Transit of Venus 2012: Where can I get solar eclipse glasses?
Where can you buy special solar eclipse glasses to safely watch the Transit of Venus, a once-in-a-lifetime astronomical sight that will occur in Southern California on Tuesday afternoon? First, try planetariums or science museums, or head to a home improvement store for No. 14 welder's glass. The best bet? Find a bulk supplier.
In the L.A. area, a major bulk supplier of solar glasses is Rainbow Symphony in the San Fernando Valley, which is selling them for just 85 cents a pair. Rainbow Symphony is located at 6860 Canby Ave., Suite 120, in Reseda. It will be open between 8:30 a.m. and 5:30 p.m. Tuesday.
The Griffith Observatory, Columbia Memorial Space Center and UCLA Planetarium are among sites that will make available telescopes with special solar filters for free viewing of the Transit of Venus. A magnified view of the scene is probably the best option for watching the sight.
Viewing the Transit of Venus, which will begin shortly after 3 p.m. Pacific Daylight Time and last for several hours, is an event that hasn't been seen in the western United States since 1882 and won't be seen anywhere on Earth for 105 more years.
At its heart, the exquisite show in the heavens is simple: Venus will cross paths between the sun and the Earth, and earthlings will see a tiny dot floating across the surface of the sun over several hours.
This week's viewing will be only the eighth time the Transit of Venus has happened since the telescope was invented, according to NASA's Fred Espenak. It will begin at 3:06 p.m. Pacific Daylight Time and hit the center of its journey at 6:25 p.m. The sun sets in Los Angeles at 8:02 p.m., but in points west — such as Alaska, Hawaii, Australia, eastern Asia and most of Europe — the show will go on for about two more hours. (The transit will occur Wednesday for points west of the International Date Line.)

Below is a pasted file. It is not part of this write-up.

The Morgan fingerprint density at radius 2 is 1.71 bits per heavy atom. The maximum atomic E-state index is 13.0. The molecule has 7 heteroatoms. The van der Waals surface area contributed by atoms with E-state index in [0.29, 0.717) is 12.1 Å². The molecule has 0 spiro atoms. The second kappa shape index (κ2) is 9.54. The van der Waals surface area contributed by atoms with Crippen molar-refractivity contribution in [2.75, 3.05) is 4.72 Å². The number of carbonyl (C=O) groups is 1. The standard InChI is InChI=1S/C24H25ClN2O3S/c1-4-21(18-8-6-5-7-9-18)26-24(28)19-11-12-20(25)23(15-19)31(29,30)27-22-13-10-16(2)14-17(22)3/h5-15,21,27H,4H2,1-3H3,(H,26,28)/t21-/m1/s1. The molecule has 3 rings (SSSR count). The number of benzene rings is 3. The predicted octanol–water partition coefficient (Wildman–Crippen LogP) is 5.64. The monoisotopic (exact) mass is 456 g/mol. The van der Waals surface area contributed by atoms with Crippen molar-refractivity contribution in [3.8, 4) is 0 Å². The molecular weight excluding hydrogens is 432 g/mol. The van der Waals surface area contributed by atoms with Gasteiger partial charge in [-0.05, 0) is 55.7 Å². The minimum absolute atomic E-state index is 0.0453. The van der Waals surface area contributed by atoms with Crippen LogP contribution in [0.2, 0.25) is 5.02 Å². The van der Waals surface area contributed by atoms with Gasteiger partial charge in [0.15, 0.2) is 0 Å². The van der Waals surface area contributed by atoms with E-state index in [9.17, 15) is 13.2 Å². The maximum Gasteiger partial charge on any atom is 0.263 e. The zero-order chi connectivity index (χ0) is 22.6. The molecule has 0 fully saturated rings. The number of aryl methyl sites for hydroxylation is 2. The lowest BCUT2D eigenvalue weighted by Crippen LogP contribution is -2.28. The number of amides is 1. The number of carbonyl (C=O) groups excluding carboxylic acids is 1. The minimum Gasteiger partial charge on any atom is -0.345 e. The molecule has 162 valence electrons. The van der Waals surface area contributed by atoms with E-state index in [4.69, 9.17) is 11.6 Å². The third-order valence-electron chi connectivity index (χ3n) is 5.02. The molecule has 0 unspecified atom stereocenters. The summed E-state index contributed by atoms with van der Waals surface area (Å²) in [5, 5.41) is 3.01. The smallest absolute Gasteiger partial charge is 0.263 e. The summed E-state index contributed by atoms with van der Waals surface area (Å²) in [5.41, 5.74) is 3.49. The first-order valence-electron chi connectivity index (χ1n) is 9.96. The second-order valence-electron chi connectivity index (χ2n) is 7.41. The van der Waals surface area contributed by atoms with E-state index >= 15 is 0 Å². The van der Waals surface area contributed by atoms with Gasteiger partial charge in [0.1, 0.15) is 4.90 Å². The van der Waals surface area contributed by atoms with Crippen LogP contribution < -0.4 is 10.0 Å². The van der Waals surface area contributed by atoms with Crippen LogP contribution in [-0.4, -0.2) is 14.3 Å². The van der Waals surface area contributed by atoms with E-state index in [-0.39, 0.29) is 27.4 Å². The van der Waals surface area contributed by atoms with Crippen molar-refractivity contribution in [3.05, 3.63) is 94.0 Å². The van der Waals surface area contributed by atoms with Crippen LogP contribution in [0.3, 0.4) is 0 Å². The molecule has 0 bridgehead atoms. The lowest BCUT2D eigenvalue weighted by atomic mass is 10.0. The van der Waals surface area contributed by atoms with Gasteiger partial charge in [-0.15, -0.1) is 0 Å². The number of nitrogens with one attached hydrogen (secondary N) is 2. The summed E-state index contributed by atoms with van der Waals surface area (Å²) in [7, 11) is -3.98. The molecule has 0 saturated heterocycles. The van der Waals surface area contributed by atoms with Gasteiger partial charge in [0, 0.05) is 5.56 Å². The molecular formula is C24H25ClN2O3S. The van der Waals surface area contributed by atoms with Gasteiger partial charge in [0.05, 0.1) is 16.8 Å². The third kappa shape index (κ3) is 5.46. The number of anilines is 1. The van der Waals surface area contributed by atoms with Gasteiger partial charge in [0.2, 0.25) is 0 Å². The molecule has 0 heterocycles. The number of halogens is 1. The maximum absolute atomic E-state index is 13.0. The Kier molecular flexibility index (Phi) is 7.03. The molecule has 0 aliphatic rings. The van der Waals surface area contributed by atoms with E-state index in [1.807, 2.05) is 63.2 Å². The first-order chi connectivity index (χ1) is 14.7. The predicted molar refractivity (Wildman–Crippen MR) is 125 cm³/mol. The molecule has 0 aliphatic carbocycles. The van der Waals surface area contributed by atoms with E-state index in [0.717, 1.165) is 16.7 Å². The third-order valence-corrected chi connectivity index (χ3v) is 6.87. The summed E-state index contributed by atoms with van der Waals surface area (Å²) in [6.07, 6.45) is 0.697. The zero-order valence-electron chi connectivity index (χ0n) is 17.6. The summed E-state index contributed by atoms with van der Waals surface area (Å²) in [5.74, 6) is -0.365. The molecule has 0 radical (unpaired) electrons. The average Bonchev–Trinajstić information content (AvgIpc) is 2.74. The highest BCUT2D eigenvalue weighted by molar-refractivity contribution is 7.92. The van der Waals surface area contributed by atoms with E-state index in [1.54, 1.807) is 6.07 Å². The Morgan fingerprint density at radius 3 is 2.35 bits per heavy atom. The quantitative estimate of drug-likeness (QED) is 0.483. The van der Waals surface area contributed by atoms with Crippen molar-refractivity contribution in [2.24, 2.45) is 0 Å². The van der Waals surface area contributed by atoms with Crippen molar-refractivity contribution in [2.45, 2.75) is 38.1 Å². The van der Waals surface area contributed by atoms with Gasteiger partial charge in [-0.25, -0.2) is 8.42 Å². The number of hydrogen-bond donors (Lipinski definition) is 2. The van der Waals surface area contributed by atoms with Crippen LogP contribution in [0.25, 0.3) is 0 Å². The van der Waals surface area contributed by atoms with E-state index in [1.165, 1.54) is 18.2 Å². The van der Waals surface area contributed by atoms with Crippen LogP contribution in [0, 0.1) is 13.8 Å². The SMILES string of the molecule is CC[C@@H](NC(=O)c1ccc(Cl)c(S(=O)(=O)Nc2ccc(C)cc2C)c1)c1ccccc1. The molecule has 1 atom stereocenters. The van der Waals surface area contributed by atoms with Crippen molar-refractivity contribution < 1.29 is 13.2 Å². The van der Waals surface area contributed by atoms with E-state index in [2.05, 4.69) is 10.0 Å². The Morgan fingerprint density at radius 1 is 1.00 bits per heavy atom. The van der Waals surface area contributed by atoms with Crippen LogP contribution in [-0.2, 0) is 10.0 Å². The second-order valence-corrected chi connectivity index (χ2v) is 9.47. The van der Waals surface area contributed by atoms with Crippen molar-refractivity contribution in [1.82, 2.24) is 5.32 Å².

As long as clouds don't interfere with the view, most of the world will be able to see at least part of the Transit of Venus, except for southeastern South America, western Africa, Portugal and Spain.
Entire lifetimes can go by with no Transit of Venus, but we're living in a lucky time to see what Espenak calls one of the rarest of planetary alignments. The viewings occur rarely. Since the telescope's invention, Espenak says, it was only viewable in 1631, 1639, 1761, 1769, 1874 and 1882; the last viewable transit happened in 2004 but happened before sunrise in the western United States.
Some viewers have said the Transit of Venus looks as if there were a black hole punched in the sun, according to a NASA video.
The Transit of Venus has tantalized astronomers for centuries, and past astronomers hoped that they could use the phenomenon to answer an enduring mystery: the distance between the Earth and Venus.
According to NASA, in the 18th century, astronomer Edmund Halley — for whom Halley’s Comet was named — theorized that if the Transit of Venus was observed from various locations on Earth, scientists could use that data to calculate the Earth’s distance to Venus.
European nations sent scientists on ships across the globe to observe the transit in 1769 in hopes of getting the data they needed. The British explorer James Cook was even dispatched to Tahiti to view Venus' journey. But according to a NASA video, “bad weather, primitive optics and the natural fuzziness of Venus’ atmosphere prevented observers from gathering the data they needed.” According to this NASA article, it would take another century — when observers used photographs — for scientists to get the data to measure the size of the solar system.
-- Rong-Gong Lin II
Photo: Children wear solar eclipse glasses to observe the annular solar eclipse at Sekiguchidaimachi Primary School in Bunkyo Ward, Tokyo, at 7:37 a.m. Monday, May 21, 2012. (Yomiuri Shimbun/MCT)
Graphic of the Transit of Venus. Credit: Griffith Observatory
Photo: The Transit of Venus. Credit: NASA